Monday, July 01, 2013

Sesquicentennial, Part XXVII: July 1, 1863


July 1  --  July 2  --  July 3  --  July 4  --  July 5

"Where there is no vision, the people perish ..." -- Proverbs 29:18

Nowadays, we take the aerial, God's-eye view of the battlefield for granted. We forget that it's less than a hundred years old. Today's commander has a plethora of eyes to deploy: enormous downward-pointing telescopes in Earth orbit, telescopic sensors mounted on U-2 aircraft flying at 80,000 feet above the battlefield, any of several kinds of drones, or sensor pods slung underneath a low-flying helicopter or fighter jet. If an enemy is foolish enough to be out in the open, day or night, cloud or clear, rain or shine, it's Candid Camera time, followed shortly by an Explodium Candygram.

A century and a half ago, a commander's eyes were seldom any higher off the ground than horseback. A man on horseback made for a pretty good scout. Unfortunately for General Robert E. Lee, it had been about a week since he'd last seen his cavalry chief, General J.E.B. Stuart. And as a result, he only had the vaguest of ideas where the Union army was.

Partly, the Union army was busy changing commanders. Again. Hooker had gotten in a spat with someone at headquarters, and in the heat of argument offered his resignation to President Lincoln. Hooker hadn't expected Lincoln to accept. This, a moment when a rebel army was marching into your territory, seemed like a damned odd time to switch out the top officer of your largest field army. It was a puzzling decision ... except that Hooker had already lost Lincoln's confidence, and Lincoln was looking for an opportunity to replace him. In his stead, he sent General George Gordon Meade to take his place. In the meantime, the Union army would have to trundle along, trusting to the competence of its brigade and division commanders.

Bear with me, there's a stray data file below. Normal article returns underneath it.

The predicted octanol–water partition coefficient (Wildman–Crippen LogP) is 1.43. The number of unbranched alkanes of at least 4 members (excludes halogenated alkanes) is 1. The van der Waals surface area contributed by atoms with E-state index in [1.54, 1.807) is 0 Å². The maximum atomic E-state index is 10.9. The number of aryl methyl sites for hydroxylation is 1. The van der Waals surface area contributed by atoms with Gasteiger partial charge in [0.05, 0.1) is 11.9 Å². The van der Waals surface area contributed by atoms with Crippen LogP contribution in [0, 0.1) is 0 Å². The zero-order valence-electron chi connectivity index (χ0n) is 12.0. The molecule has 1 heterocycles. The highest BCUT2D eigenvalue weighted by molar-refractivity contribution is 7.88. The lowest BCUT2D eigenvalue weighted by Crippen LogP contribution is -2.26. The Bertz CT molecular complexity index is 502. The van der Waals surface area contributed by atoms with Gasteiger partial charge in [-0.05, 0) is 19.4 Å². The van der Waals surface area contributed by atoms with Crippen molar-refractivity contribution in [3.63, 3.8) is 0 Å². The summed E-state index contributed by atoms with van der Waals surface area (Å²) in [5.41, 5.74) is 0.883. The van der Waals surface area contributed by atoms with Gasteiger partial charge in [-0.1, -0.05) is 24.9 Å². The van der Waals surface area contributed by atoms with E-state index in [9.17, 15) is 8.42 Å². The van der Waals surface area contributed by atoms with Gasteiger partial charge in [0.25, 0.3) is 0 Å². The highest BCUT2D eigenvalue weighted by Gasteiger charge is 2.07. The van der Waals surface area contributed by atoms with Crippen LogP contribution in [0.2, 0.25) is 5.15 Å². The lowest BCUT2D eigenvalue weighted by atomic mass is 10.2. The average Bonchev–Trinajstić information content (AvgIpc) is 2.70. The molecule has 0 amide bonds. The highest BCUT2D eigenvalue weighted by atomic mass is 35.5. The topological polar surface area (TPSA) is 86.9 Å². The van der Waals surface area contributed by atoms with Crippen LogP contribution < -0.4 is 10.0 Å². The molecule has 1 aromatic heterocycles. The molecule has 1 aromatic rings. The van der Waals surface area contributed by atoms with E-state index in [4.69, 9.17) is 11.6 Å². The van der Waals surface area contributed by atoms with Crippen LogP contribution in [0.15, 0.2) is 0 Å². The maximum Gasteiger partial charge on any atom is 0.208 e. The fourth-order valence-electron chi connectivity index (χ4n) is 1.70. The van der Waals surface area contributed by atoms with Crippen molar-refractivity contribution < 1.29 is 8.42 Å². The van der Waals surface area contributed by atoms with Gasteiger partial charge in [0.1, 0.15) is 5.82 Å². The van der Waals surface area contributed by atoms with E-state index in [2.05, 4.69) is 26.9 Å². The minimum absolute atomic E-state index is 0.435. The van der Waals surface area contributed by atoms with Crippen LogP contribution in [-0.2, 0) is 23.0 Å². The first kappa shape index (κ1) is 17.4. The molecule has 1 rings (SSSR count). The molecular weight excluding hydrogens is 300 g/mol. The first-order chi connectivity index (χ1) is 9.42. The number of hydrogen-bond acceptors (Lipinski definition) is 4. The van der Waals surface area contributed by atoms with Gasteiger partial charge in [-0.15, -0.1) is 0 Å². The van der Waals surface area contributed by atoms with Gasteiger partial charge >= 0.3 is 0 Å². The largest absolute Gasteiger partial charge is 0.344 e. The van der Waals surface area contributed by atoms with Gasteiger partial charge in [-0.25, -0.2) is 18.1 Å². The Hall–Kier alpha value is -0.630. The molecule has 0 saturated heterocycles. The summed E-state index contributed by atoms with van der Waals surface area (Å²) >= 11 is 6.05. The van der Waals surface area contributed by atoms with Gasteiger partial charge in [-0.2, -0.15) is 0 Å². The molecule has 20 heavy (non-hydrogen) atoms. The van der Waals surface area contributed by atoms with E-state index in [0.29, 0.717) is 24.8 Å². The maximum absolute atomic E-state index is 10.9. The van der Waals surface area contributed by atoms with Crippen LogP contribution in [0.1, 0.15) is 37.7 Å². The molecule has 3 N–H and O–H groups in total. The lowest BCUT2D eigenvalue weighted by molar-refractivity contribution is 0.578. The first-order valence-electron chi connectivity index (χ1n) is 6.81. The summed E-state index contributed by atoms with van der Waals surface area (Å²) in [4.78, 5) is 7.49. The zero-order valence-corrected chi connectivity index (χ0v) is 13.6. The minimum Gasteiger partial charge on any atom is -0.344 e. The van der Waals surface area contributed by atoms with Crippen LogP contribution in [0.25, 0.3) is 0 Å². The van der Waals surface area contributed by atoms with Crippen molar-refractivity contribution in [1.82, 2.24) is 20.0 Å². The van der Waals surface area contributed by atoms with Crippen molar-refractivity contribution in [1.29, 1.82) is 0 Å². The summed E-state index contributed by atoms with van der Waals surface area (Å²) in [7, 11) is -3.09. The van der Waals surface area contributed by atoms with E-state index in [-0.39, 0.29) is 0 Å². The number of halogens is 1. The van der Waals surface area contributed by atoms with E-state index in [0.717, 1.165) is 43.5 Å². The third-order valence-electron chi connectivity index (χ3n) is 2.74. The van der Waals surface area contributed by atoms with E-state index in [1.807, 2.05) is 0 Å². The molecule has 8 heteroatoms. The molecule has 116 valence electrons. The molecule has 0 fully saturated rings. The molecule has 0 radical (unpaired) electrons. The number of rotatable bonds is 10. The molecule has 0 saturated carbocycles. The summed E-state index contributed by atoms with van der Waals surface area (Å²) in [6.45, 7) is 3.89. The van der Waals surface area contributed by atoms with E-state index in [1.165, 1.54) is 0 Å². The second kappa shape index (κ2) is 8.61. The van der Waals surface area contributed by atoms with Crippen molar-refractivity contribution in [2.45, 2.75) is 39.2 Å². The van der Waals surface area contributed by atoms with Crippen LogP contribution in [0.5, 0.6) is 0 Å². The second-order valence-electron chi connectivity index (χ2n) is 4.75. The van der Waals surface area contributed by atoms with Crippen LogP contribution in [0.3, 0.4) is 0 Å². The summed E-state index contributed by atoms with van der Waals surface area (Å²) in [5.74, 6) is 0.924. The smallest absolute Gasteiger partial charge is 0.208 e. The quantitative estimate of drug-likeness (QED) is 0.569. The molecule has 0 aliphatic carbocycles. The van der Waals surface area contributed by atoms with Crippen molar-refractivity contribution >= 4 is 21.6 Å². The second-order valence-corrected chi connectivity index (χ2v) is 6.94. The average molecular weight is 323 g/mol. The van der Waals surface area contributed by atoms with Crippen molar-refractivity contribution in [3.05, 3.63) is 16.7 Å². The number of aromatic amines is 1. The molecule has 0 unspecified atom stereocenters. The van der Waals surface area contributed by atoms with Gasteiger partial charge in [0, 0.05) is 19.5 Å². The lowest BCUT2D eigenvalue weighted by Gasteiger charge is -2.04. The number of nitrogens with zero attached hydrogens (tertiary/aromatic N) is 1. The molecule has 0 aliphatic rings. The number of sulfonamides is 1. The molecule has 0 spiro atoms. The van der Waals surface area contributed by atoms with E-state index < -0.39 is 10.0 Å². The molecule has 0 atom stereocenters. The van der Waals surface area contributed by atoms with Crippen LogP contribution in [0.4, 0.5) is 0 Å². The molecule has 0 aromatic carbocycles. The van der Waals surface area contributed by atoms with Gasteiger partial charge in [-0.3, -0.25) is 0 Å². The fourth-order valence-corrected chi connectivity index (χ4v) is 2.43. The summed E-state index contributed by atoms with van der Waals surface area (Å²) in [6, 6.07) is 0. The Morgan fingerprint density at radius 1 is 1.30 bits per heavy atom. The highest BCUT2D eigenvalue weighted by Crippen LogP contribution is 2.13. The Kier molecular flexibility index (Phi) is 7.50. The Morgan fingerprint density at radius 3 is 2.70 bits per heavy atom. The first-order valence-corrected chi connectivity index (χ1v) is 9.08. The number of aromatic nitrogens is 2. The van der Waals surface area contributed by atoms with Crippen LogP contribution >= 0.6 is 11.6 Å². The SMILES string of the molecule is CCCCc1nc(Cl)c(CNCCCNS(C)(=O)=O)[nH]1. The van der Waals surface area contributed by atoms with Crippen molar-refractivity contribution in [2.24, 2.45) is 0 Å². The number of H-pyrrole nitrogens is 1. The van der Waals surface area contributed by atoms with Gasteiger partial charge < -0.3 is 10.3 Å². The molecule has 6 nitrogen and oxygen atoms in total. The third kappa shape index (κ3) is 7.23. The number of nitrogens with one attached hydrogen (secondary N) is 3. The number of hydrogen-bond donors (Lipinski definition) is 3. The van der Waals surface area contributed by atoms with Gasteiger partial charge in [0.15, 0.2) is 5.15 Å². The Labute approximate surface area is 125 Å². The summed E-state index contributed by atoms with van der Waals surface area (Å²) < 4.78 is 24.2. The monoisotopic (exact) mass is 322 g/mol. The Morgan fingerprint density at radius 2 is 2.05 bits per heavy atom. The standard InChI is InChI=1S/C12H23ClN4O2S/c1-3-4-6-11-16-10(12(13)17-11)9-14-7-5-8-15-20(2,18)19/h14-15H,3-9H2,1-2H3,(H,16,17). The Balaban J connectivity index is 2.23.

Fortunately, most of them knew their jobs pretty well. The Union army was shadowing Lee's northward progress, on the other side of the mountain ridge. Such was the paucity of information available to Lee that he didn't discover until June 29th that the Union army had crossed the Potomac river, several days after the event. The news was an unwelcome surprise, since Lee's army was strung out on an arc between Chambersville, Carlisle, and Wrightsville. He needed to concentrate his forces, quick, or be defeated in detail. He also needed to know where the Union army actually was, with equal urgency. He issued orders to assemble at Cashtown, which was in a reasonably defensible position.

The next day, General Pettigrew made what would become a momentous decision. He heard that a great store of supplies was available in a nearby town, called Gettysburg. He ventured a reconnaissance-in-force to see if these reports were accurate, because his troops were in pretty desperate need of shoes.

The good news is that they found shoes. The bad news is that they were attached to the feet of dismounted Union cavalry under Brigadier General John Buford. Both Union and Confederate commanders sent runners back to their respective armies that they had made contact with the enemy.